Aimee's Law Awaits Senate Approval

ByMelanie Axelrod

Oct. 11, 2000 -- Aimee Willard was a 22-year-old star college athlete when she was kidnapped, raped and killed by a convicted murderer who had been paroled from a Nevada prison in 1996, before his term was up.

Victims’ rights advocates traveled to Washington, D.C., today hoping to convince the Senate to pass a bill they say would prevent more people from being victimized by convicts released early from the sentences.

The bill, already passed in the House, would require states to pay for the prosecution and incarceration of any violent felons who commit crimes in other states after they are paroled. The measure, called the No Second Chances Act — also known as “Aimee’s Law” — would also order states and convicts to pay new victims or their families up to $100,000.

Among the advocates are Fred Goldman, who won a civil verdict against O.J Simpson over the killing of his son, Ron, and Marc Klaas, the father of 12-year-old Petaluma, Calif., murder victim Polly Klaas.

The law would be passed as part of the Victims of Trafficking and Violence Protection Act, that would also incorporate stronger laws against violence against women, and anti-sex trafficking legislation.

“Basically, this law is good common sense, that states should be held accountable and responsible for the people they incarcerated,” said Goldman. “States have had the chance to do something about this … often, someone who has been incarcerated in one state, it’s been proven that he [or she] will go to another state and commit the same crimes.”

Named After Stellar Athlete, Student

Aimee’s Law was named after Willard, a star soccer player and student at George Mason University in Washington D.C. In June of 1996, she was abducted and slain by Arthur Bomar, who had been paroled from Nevada after serving time for a murder conviction.

“Every year, 14,000 murders, rapes and sexual assaults are committed by released murderers and sex offenders,” said Rep. Matt Salmon, the Arizona Republican who sponsored the measure in the House. “It’s time for the United States Senate to pass Aimee’s Law and put an end to this senseless carnage.”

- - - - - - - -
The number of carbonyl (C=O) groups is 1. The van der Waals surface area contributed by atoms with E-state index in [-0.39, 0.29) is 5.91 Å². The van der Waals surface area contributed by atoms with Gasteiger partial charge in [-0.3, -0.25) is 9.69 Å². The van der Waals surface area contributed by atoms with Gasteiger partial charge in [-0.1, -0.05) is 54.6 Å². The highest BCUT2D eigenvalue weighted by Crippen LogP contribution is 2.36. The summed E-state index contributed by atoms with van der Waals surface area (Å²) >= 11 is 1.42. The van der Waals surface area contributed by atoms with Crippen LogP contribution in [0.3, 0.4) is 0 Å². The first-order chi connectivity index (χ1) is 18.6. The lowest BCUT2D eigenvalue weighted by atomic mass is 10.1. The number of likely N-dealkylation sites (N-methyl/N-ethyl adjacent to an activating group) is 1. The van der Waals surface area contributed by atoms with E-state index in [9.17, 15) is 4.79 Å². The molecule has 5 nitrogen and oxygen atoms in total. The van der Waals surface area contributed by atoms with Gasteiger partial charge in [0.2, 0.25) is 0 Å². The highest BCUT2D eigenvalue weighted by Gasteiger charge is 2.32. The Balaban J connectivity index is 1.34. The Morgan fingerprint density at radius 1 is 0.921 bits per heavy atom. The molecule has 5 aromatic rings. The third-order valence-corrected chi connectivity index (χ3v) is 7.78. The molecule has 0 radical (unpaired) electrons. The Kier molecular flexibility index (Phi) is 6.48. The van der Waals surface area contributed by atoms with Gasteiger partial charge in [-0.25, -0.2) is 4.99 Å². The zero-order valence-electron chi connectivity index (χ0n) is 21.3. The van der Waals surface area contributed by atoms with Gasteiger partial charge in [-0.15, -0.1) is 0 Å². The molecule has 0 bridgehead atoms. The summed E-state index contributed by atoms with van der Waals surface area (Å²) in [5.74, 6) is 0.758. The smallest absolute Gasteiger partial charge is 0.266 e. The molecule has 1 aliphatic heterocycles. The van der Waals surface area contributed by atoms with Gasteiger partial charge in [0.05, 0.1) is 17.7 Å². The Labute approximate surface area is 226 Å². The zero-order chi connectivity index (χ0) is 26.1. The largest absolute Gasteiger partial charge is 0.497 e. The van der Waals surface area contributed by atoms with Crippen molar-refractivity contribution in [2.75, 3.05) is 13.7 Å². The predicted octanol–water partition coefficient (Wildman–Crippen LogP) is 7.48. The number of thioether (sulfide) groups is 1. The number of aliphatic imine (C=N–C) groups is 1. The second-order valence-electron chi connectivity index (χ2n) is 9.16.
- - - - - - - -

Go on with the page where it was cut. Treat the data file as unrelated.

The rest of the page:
Under Aimee’s Law, a state that releases a violent felon would have to pay the arrest, prosecution and imprisonment costs of another state if the convict commits another violent act. It would also require the state that released the criminal to pay as much as $100,000 to the victims of the second attack or to their families.

Recidivism Rates High

Salmon, citing U.S. Justice Department statistics, said 16,000 violent crimes and almost 10,000 sexual assaults could be prevented each year by keeping convicted murderers, rapists and child molesters behind bars longer.

He also said more than 134,000 convicted sex offenders are living on probation or parole. Some of them cross state lines and murder more than 100 people, and rape and sexually assault over 1,600 people each year.

Aimee’s Law passed the House easily, but supporters in the House fear it will lose steam in the Senate, especially after an hourlong filibuster by Republican Tennessee Sen. Fred Thompson, who opposes the measure, saying the law infringes too much on state’s rights.

“It’s a serious issue, and it’s taken three years, and three years too long,” Goldman said.

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